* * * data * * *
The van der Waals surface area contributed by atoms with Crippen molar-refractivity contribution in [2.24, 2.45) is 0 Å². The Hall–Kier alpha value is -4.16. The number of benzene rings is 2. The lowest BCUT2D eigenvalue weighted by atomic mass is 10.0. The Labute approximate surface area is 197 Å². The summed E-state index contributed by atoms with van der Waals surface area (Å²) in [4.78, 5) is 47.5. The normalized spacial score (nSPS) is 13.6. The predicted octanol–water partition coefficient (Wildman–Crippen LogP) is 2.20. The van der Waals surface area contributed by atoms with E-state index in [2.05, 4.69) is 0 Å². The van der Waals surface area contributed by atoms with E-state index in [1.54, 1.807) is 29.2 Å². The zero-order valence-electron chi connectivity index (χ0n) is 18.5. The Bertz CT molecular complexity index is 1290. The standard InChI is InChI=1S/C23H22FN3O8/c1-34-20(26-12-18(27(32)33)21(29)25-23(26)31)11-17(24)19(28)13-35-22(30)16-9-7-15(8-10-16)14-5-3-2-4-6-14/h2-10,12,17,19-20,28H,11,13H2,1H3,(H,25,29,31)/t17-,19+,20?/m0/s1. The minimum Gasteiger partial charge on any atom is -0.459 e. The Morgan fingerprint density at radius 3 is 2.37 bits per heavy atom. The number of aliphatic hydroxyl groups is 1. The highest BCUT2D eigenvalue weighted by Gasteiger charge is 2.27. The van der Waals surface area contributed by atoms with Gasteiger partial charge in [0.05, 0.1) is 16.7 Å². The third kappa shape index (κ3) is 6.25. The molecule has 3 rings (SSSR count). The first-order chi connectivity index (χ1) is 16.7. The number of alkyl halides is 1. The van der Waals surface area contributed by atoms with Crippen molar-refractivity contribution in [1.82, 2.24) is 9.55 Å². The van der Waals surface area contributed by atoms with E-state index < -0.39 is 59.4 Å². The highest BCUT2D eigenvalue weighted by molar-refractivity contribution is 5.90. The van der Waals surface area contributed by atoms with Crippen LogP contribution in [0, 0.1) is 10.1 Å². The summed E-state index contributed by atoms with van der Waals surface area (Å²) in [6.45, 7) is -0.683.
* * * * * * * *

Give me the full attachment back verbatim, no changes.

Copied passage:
The van der Waals surface area contributed by atoms with Crippen molar-refractivity contribution in [2.24, 2.45) is 0 Å². The Hall–Kier alpha value is -4.16. The number of benzene rings is 2. The lowest BCUT2D eigenvalue weighted by atomic mass is 10.0. The Labute approximate surface area is 197 Å². The summed E-state index contributed by atoms with van der Waals surface area (Å²) in [4.78, 5) is 47.5. The normalized spacial score (nSPS) is 13.6. The predicted octanol–water partition coefficient (Wildman–Crippen LogP) is 2.20. The van der Waals surface area contributed by atoms with E-state index in [2.05, 4.69) is 0 Å². The van der Waals surface area contributed by atoms with E-state index in [1.54, 1.807) is 29.2 Å². The zero-order valence-electron chi connectivity index (χ0n) is 18.5. The Bertz CT molecular complexity index is 1290. The standard InChI is InChI=1S/C23H22FN3O8/c1-34-20(26-12-18(27(32)33)21(29)25-23(26)31)11-17(24)19(28)13-35-22(30)16-9-7-15(8-10-16)14-5-3-2-4-6-14/h2-10,12,17,19-20,28H,11,13H2,1H3,(H,25,29,31)/t17-,19+,20?/m0/s1. The minimum Gasteiger partial charge on any atom is -0.459 e. The Morgan fingerprint density at radius 3 is 2.37 bits per heavy atom. The number of aliphatic hydroxyl groups is 1. The highest BCUT2D eigenvalue weighted by Gasteiger charge is 2.27. The van der Waals surface area contributed by atoms with Gasteiger partial charge in [0.05, 0.1) is 16.7 Å². The third kappa shape index (κ3) is 6.25. The molecule has 3 rings (SSSR count). The first-order chi connectivity index (χ1) is 16.7. The number of alkyl halides is 1. The van der Waals surface area contributed by atoms with Crippen molar-refractivity contribution in [1.82, 2.24) is 9.55 Å². The van der Waals surface area contributed by atoms with E-state index < -0.39 is 59.4 Å². The highest BCUT2D eigenvalue weighted by molar-refractivity contribution is 5.90. The van der Waals surface area contributed by atoms with Crippen LogP contribution in [0, 0.1) is 10.1 Å². The summed E-state index contributed by atoms with van der Waals surface area (Å²) in [6.45, 7) is -0.683.